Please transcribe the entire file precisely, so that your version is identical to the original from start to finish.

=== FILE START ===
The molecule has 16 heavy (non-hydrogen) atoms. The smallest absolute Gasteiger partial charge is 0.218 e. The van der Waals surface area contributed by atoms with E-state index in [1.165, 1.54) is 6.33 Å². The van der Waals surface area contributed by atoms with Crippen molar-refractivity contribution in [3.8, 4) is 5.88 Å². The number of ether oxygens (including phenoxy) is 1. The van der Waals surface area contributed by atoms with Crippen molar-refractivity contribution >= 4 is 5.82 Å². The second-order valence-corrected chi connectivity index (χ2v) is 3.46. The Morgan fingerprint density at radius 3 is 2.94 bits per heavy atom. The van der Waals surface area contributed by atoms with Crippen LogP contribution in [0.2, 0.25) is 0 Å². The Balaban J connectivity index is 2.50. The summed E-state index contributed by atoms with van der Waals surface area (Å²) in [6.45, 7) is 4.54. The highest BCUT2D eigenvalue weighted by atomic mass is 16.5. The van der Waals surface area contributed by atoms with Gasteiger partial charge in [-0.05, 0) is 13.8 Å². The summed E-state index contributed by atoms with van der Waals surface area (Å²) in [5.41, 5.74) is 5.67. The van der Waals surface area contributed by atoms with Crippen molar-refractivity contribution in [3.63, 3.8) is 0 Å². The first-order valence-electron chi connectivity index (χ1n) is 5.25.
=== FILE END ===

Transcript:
The molecule has 16 heavy (non-hydrogen) atoms. The smallest absolute Gasteiger partial charge is 0.218 e. The van der Waals surface area contributed by atoms with E-state index in [1.165, 1.54) is 6.33 Å². The van der Waals surface area contributed by atoms with Crippen molar-refractivity contribution in [3.8, 4) is 5.88 Å². The number of ether oxygens (including phenoxy) is 1. The van der Waals surface area contributed by atoms with Crippen molar-refractivity contribution >= 4 is 5.82 Å². The second-order valence-corrected chi connectivity index (χ2v) is 3.46. The Morgan fingerprint density at radius 3 is 2.94 bits per heavy atom. The van der Waals surface area contributed by atoms with Crippen LogP contribution in [0.2, 0.25) is 0 Å². The Balaban J connectivity index is 2.50. The summed E-state index contributed by atoms with van der Waals surface area (Å²) in [6.45, 7) is 4.54. The highest BCUT2D eigenvalue weighted by atomic mass is 16.5. The van der Waals surface area contributed by atoms with Gasteiger partial charge in [-0.05, 0) is 13.8 Å². The summed E-state index contributed by atoms with van der Waals surface area (Å²) in [5.41, 5.74) is 5.67. The van der Waals surface area contributed by atoms with Crippen molar-refractivity contribution in [3.63, 3.8) is 0 Å². The first-order valence-electron chi connectivity index (χ1n) is 5.25.